When the second car went off the tracks the people inside were propelled forward violently and the car dropped to the street dangling off the edge of the tracks. A split second later the third car began its descent off the tracks, the momentum flipping the second car upside down, and the truck (which holds the wheels of the train) came off and sheared off part of the second car’s roof .
The mass of men and women within were hurled forward and fought for freedom and screamed madly. Under the wrecked forward end of the second car lay the bodies of several men who had been caught in the wreck when it struck the sidewalk and splintered into hundreds of pieces.
A big hole torn in the roof of the second car exposed the carnage inside the wreck. Many of the injuries were so gruesome that some of the newspaper accounts would not go into details. Others papers did not share that discretion. According to The New York Tribune, one victim, James Cooper a 45-year-old painter had his head thrust through a glass window. His body was found in the wrecked car while his head was found up on the tracks.
The final toll was eleven passengers killed, one pedestrian crushed to death and 42 seriously injured.
When the IRT was alerted of the accident they immediately dispatched crews to clean up the debris.
After the victims were removed from the second car of the train by men with axes and crowbars, they proceeded to chop the car into little pieces so it could be carted away, which was done in less than an hour. The third car that rested against the building was hoisted back on the track and along with the remaining cars were taken back to the storage barn.
The wreck blocked the West Side elevated for almost four hours. There was no drawn out on-scene accident investigation. The tracks themselves were undamaged. Incredibly by 11:00 a.m. all vestiges of the wreck were removed and service on the lines was resumed.
The switchman at the 53rd Street junction, Cornelius Jackson, and Motorman Paul Kelly were blamed for the accident.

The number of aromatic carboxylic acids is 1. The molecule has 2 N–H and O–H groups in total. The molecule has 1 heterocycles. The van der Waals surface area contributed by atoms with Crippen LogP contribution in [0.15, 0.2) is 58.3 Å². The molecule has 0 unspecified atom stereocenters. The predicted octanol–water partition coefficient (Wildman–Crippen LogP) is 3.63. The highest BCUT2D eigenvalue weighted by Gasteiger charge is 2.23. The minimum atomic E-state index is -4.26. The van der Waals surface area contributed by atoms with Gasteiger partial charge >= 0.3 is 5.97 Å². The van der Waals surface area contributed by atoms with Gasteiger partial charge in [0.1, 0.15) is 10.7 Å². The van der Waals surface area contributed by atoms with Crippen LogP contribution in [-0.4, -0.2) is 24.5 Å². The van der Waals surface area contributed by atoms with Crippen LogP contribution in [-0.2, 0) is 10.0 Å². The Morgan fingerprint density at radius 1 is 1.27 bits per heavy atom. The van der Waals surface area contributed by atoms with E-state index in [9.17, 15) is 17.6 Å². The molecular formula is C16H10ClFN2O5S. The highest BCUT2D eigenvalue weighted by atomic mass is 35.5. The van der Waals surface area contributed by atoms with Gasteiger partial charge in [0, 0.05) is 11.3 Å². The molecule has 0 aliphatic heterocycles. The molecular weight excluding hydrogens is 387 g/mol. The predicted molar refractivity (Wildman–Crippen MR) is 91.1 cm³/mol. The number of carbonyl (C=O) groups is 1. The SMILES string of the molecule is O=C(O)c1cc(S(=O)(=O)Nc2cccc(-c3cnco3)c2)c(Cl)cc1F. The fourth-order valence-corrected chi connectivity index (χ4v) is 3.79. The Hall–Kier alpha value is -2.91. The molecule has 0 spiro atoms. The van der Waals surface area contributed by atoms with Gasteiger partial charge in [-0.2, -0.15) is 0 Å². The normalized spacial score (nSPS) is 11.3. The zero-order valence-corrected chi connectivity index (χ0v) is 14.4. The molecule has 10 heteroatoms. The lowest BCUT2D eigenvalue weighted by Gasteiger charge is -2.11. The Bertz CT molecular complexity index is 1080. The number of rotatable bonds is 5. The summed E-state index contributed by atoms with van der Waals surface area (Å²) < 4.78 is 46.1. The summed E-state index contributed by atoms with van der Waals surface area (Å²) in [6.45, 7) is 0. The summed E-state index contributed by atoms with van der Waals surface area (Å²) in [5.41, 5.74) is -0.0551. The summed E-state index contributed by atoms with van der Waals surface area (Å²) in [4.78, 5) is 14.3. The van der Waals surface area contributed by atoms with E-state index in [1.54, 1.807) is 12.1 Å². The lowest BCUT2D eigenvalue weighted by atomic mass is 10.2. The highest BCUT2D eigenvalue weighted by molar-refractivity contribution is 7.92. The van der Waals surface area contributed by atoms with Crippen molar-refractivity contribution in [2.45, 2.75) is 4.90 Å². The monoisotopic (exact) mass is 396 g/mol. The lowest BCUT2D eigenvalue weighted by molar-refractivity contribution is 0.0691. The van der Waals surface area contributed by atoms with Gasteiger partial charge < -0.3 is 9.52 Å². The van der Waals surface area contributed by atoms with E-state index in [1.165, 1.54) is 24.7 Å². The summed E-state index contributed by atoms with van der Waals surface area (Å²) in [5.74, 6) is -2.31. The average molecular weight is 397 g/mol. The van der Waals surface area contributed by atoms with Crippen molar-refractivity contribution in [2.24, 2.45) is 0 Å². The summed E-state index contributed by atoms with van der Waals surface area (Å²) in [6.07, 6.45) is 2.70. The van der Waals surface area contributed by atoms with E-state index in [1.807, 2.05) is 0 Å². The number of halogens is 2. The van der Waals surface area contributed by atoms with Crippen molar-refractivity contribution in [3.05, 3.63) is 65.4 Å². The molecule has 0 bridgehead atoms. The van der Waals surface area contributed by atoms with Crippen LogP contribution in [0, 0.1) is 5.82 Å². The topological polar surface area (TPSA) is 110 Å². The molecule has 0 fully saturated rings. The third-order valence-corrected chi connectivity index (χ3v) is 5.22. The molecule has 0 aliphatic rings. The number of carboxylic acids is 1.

After Jackson was taken into custody he swore that colored disk he had put up to alert the motorman that the switch was set to divert the train to Sixth Avenue. This would have meant Kelly would have known to stop before coming to the sharp curve. Authorities examining the flag disks found they were not set as Jackson had claimed. Regardless, everyone agreed, Kelly had been speeding when approaching the junction.
And where was motorman Paul Kelly? Nowhere to be found. Kelly fled immediately after the accident and a massive search effort failed to find him. It wasn’t until 1907 when Kelly was finally apprehended in San Francisco.
In an investigation two weeks after the accident, the New York State Railroad Commissioners established that Kelly had his signal set on the train for the Ninth Avenue route and Jackson had his switches set for a Sixth Avenue train.
The investigation concluded that Kelly was mainly responsible for the accident because he ran by the Sixth Avenue signal when he was running a Ninth Avenue train and also because he did not obey the company’s rules to slow down on approaching curves.
Jackson was held responsible for contributing to the accident by setting the switches incorrectly for a Sixth Avenue train instead of a Ninth Avenue train.
At the criminal trial on March 21, 1907 Cornelius Jackson was convicted of second degree manslaughter and sentenced to five years in prison. Jackson appealed the sentence and his conviction was overturned in May 1908 by the Appellate Division of the Supreme Court who supported his contention that the signals were set towards Sixth Avenue.
After Kelly was extradited back to New York from San Francisco he was put on trial for his role in the accident. On January 24, 1908 Paul Kelly was also convicted of manslaughter in the second degree for his part in the derailment. He was sentenced to one and a half to two and a half years at Sing Sing prison.
On February 9, 1909 Kelly, along with another prisoner, escaped from a convict camp that was taking part in building a new prison at Bear Mountain, NY. Kelly had less than six months left to go to complete his sentence as he had been a model prisoner.
He was captured three days later and sent back to prison to serve the full amount of his time. Brutal treatment and bad food at the prison camp was what prompted the escape. After being captured Kelly said, “Sing-Sing is all right, but Bear Mountain- wow! Never again.”
New York City would not see another elevated train crash like this one until 18 years later in 1923 when the Brooklyn el suffered a calamity of significant proportions.